“Arts organizations add tremendous value to our community, but it’s not always something we can quantify,” said Eloise Damrosch, executive director of RACC. “We know that the arts have the power to inspire us and provoke us, delight and engage us. They foster creativity in the classroom and stimulate innovation in our workplaces. But now we see exactly how much arts and culture organizations contribute to the local economy – and it’s significant.”

Deborah Edward, executive director of BCA, added that arts organizations are important local businesses, too. “They hire employees and purchase goods and services in our community. They also anchor tourism and our after-work lives, supporting local restaurants, retailers, and hotels. Culture inspires commerce and our economy is all the better because of this dynamic. Plainly, the arts are good for business.”

The study found the total attendance at arts and culture events in 2010 was 4.6 million, and that 16.3% of these were visitors from out of town. Nearly 70% of all visitors say that the primary reason for their trip is “specifically to attend this arts/culture event,” and visitors who stay overnight in a local hotel spend an average of $154.79 per person as a direct result of their attendance.

The Arts & Economic Prosperity IV study was conducted by Americans for the Arts and supported by The Ruth Lilly Fund of Americans for the Arts. RACC, BCA, and the Creative Advocacy Network (CAN) contributed time and other support, including the collection of local data. The full text of the local report is available here.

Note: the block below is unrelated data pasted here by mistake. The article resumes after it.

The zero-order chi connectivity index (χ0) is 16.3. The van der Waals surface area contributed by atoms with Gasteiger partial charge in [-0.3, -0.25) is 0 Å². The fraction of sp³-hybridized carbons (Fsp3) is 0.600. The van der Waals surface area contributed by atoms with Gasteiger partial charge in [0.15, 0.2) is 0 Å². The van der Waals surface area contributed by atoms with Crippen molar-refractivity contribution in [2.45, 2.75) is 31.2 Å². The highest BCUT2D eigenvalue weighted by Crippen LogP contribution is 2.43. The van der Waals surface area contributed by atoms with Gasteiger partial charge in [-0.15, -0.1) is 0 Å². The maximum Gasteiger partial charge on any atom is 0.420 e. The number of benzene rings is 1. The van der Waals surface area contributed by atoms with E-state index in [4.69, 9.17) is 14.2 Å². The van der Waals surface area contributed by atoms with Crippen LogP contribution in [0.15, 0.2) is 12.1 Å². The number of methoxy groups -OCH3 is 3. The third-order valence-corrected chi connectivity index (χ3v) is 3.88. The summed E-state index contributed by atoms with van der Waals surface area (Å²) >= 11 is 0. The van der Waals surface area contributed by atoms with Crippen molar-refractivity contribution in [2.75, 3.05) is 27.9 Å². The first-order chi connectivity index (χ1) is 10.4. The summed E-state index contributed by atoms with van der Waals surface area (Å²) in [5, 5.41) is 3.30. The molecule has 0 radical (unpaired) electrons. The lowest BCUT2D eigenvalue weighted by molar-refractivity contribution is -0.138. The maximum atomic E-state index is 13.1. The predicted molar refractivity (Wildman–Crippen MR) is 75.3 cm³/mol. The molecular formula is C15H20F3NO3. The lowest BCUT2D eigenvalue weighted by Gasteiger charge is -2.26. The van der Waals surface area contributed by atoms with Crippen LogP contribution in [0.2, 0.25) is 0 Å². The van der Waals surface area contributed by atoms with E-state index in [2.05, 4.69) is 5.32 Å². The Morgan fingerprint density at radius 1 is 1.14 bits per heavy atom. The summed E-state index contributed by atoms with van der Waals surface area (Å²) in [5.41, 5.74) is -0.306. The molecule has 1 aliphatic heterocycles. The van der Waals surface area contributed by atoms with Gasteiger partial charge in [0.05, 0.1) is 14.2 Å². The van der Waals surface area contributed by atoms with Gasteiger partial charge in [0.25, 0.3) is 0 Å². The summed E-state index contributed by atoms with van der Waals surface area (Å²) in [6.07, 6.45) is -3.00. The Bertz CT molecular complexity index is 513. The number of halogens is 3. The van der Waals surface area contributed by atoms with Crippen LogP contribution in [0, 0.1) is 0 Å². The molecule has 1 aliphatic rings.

Nationally, the study reveals that the nonprofit arts industry produced $135.2 billion in economic activity during 2010. This spending—$61.1 billion by nonprofit arts and culture organizations plus an additional $74.1 billion by their audiences—supported 4.1 million full-time equivalent jobs and generated $22.3 billion in federal, state and local tax revenues. The national report is available here.

“This study shines a much-needed light on the vital role the arts play in stimulating and sustaining economic development,” says Robert L. Lynch, president and CEO of Americans for the Arts. “Contrary to popular belief, the arts are a bustling industry that supports a plethora of diverse jobs, generates significant revenues for local businesses and to federal, state and local governments and provides quality of life that positions communities to compete in our 21st century creative economy.”

The Regional Arts & Culture Council (RACC) is the local arts agency for Clackamas, Multnomah and Washington Counties, providing grants for artists, schools and nonprofit organizations; conducting workplace giving for arts and culture (“Work for Art”) and other advocacy efforts; presenting workshops and other forms of technical assistance; providing printed and web-based resources for artists; and integrating art into public spaces.

Business for Culture & the Arts (BCA) is a nonprofit membership organization dedicated to strengthening Oregon’s cultural and economy vitality. BCA’s advocacy, strategic alliances, membership programs, research, networking and celebratory events help to connect businesses and the arts for mutual benefit. Approximately 180 Portland businesses are members of BCA, which is an affiliate of the national Business Committee for the Arts, Inc. www.nwbca.org.